The Wisconsin Election Commission had issued guidance that voters who cast primary election ballots and who had voted for candidates subsequently dropped from the election campaign, but too late for them to be removed from the ballots, could “spoil” their ballots, get a replacement ballot, and vote again.
This guidance is illegal: under Wisconsin law, a voter can do that only before he’s cast his ballot—casting it is final and irrevocable. A Wisconsin judge recognized that, and said, “No.”
It may be useful for a voter, having cast his ballot, to be able to “spoil” that ballot and vote again—after all, corporations, with their mailed-out shareholder ballots know how to handle that as a matter of routine. However, Wisconsin law does not allow for that.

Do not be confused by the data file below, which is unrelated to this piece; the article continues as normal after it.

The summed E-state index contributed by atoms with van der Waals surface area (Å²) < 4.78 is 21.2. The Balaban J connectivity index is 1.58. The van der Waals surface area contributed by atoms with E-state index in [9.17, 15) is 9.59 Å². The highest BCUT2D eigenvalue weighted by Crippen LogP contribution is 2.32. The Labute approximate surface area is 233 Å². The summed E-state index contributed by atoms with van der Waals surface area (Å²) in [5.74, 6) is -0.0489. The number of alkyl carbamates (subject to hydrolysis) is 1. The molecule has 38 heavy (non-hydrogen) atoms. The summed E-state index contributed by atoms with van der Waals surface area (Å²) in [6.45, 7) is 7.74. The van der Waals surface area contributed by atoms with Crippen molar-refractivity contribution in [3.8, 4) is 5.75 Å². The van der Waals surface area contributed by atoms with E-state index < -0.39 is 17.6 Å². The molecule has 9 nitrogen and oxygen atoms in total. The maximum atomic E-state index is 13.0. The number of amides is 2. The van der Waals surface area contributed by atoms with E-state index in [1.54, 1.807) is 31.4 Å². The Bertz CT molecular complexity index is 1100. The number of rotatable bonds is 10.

Further, Article I, Section 4, of our Constitution makes crystalline who is allowed to change a State’s election law. It’s a short list, consisting of one entity, and that list does not include election commissions.
The Times, Places and Manner of holding Elections for Senators and Representatives, shall be prescribed in each State by the Legislature thereof….
Nor does that short list include judges. The judge absolutely was correct to overrule the WEC, which was violating the law. The judge applied Wisconsin’s law as it exists rather than rewriting it and applying the rewrite.